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Video Killed the Radio Star...Is Publishing Next?

Wired_logo The latest (very small) issue of Wired magazine features an article from Clive Thompson called This is Your Brain on Video.  It's a good read for anyone but particularly important for those of us in the publishing world.  Here's my favorite excerpt:

In a sense, you could argue that even after 100 years of moving pictures, we still don't know what video is for.  The sheer cost of creating it meant we used it for a stiflingly narrow set of purposes: news, documentaries, instructional presentations.

Those limits are rapidly changing, of course, thanks to sites like YouTube.  They're having dramatic effects on publishers as more and more Googlers are finding excellent short how-to videos to solve their problems.

I was a perfect example of this a few months ago as I embarked on a project to replace some carpeting in our house with hardwood flooring.  I had zero flooring experience prior to this project but a quick Google search turned up several short (5-7 minute) how-to videos.  I watched a couple of them, tore up the carpets and never looked back.  A few years ago I would have bought a flooring guide at Lowe's or Home Depot.  There's no need for that now with all the great free videos right at your fingertips.

Looking back, I wonder if the publishers of all those home improvement how-to guides are even aware of the free videos that are chipping away at their revenue base.  If you're in the publishing industry have you done much research to see how video is affecting your business?  If it isn't already it will be soon.

Comments

Nathan Bransford

I think the Internet is affecting the viability of all sorts of projects, everything from bios of semi-famous people to books on bears. Before the Internet, books were the go-to repository of information. When you wanted to know something about a bear or a public figure you either went to the library or you bought a book. Now you go to Wikipedia. In order to succeed, a book on bears would have to bring something unique to the table (a la RATS by Robert Sullivan), and straightforward bios are going by the wayside in favor of either personal manifestos or extended opinionated takes that can't be duplicated online.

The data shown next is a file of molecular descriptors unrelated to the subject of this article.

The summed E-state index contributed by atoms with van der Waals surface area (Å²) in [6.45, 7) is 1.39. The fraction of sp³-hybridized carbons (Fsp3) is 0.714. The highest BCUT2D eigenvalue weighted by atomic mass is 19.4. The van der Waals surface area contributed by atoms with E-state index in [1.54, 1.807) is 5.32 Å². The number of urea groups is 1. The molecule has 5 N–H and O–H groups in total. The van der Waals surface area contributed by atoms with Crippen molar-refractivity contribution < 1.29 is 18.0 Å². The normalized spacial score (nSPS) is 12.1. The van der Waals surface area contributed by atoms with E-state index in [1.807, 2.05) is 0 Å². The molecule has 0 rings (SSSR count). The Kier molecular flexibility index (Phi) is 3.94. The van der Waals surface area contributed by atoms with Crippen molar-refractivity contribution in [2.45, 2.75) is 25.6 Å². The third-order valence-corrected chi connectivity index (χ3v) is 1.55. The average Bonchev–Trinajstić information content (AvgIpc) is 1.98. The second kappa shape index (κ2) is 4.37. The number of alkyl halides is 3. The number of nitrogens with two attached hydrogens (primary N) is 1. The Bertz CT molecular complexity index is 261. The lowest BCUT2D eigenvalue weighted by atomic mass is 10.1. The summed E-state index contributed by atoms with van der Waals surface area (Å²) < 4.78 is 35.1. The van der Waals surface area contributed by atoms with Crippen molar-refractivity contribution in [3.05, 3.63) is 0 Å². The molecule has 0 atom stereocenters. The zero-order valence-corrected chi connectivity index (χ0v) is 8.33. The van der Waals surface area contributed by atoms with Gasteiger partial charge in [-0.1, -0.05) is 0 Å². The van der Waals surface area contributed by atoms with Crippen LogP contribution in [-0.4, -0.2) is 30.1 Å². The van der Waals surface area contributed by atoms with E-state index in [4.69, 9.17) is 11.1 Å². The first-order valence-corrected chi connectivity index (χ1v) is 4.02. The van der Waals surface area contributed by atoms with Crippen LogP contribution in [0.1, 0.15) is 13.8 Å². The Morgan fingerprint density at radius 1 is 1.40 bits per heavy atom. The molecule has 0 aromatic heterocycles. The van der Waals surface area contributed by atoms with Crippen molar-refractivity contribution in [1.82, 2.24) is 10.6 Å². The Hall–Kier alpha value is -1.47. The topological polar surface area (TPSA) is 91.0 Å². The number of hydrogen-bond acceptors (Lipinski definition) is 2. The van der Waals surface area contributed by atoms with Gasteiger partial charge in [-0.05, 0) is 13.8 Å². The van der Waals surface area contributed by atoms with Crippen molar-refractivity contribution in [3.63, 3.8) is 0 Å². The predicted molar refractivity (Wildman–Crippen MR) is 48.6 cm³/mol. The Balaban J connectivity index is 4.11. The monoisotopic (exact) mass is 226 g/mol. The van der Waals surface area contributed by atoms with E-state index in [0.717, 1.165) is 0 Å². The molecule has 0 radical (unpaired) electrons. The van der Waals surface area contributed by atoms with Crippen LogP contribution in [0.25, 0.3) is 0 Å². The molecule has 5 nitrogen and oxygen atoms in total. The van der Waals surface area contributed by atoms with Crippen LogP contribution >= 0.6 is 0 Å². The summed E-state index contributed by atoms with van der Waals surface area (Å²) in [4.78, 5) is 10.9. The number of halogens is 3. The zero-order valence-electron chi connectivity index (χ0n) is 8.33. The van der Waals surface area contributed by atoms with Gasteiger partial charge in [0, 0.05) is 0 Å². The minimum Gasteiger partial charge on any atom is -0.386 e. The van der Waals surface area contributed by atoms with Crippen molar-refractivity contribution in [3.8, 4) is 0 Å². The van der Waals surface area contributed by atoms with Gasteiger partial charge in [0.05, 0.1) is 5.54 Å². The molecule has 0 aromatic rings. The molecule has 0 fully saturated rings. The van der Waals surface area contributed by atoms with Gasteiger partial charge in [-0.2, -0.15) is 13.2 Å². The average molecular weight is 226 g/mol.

I don't have access to the kind of numbers to determine precisely how this is affecting publishers, but it certainly affects how I consider the prospects of potential projects.

Joanna Penn

This is true - people use Google and You Tube for all sorts of things,from improving golf swing to language skills. However, the publishing of the future uses video within books e.g. embedded within ebooks, or with hyperlinks/text web addresses to create more benefit for the reader.

Conversely, when you post your 3-5 min "How To" video on YouTube you can link that into a book by adding a slide at the beginning and end, with a picture of the book and website. This links books and video so customers can get both benefits, and you as the author/publisher get marketing and happy customers. This is probably easier for smaller publishers/authors at the moment!

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